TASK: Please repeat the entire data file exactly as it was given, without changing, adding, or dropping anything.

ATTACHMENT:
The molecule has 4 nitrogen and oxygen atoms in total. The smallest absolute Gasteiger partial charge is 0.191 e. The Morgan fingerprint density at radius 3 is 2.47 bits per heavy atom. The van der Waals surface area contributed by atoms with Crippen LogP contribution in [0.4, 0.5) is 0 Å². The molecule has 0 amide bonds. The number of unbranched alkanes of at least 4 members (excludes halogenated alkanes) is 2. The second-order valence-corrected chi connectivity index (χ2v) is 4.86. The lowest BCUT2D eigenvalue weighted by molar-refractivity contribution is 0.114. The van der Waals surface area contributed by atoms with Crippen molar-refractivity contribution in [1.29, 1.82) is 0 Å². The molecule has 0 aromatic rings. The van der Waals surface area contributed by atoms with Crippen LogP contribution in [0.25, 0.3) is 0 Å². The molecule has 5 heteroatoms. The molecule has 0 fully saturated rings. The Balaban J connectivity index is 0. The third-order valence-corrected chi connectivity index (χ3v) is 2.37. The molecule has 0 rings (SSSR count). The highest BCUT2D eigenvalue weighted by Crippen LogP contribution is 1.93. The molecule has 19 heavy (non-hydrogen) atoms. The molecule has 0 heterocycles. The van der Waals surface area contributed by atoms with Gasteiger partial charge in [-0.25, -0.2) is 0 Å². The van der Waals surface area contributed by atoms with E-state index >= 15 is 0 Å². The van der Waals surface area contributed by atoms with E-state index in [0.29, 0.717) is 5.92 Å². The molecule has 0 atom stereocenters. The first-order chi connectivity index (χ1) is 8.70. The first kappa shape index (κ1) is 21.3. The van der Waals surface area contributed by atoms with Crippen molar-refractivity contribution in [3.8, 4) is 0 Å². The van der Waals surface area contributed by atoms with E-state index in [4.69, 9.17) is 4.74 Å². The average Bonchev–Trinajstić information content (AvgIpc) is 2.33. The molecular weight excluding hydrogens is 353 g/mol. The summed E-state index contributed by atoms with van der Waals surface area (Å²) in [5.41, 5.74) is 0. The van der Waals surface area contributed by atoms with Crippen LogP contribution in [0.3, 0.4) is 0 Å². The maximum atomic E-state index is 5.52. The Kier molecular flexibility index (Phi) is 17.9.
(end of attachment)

The molecule has 4 nitrogen and oxygen atoms in total. The smallest absolute Gasteiger partial charge is 0.191 e. The Morgan fingerprint density at radius 3 is 2.47 bits per heavy atom. The van der Waals surface area contributed by atoms with Crippen LogP contribution in [0.4, 0.5) is 0 Å². The molecule has 0 amide bonds. The number of unbranched alkanes of at least 4 members (excludes halogenated alkanes) is 2. The second-order valence-corrected chi connectivity index (χ2v) is 4.86. The lowest BCUT2D eigenvalue weighted by molar-refractivity contribution is 0.114. The van der Waals surface area contributed by atoms with Crippen molar-refractivity contribution in [1.29, 1.82) is 0 Å². The molecule has 0 aromatic rings. The van der Waals surface area contributed by atoms with Crippen LogP contribution in [0.25, 0.3) is 0 Å². The molecule has 5 heteroatoms. The molecule has 0 fully saturated rings. The Balaban J connectivity index is 0. The third-order valence-corrected chi connectivity index (χ3v) is 2.37. The molecule has 0 rings (SSSR count). The highest BCUT2D eigenvalue weighted by Crippen LogP contribution is 1.93. The molecule has 19 heavy (non-hydrogen) atoms. The molecule has 0 heterocycles. The van der Waals surface area contributed by atoms with Gasteiger partial charge in [-0.25, -0.2) is 0 Å². The van der Waals surface area contributed by atoms with E-state index >= 15 is 0 Å². The van der Waals surface area contributed by atoms with E-state index in [0.29, 0.717) is 5.92 Å². The molecule has 0 atom stereocenters. The first-order chi connectivity index (χ1) is 8.70. The first kappa shape index (κ1) is 21.3. The van der Waals surface area contributed by atoms with Crippen molar-refractivity contribution in [3.8, 4) is 0 Å². The van der Waals surface area contributed by atoms with E-state index in [4.69, 9.17) is 4.74 Å². The average Bonchev–Trinajstić information content (AvgIpc) is 2.33. The molecular weight excluding hydrogens is 353 g/mol. The summed E-state index contributed by atoms with van der Waals surface area (Å²) in [5.41, 5.74) is 0. The van der Waals surface area contributed by atoms with Crippen LogP contribution in [0.3, 0.4) is 0 Å². The maximum atomic E-state index is 5.52. The Kier molecular flexibility index (Phi) is 17.9.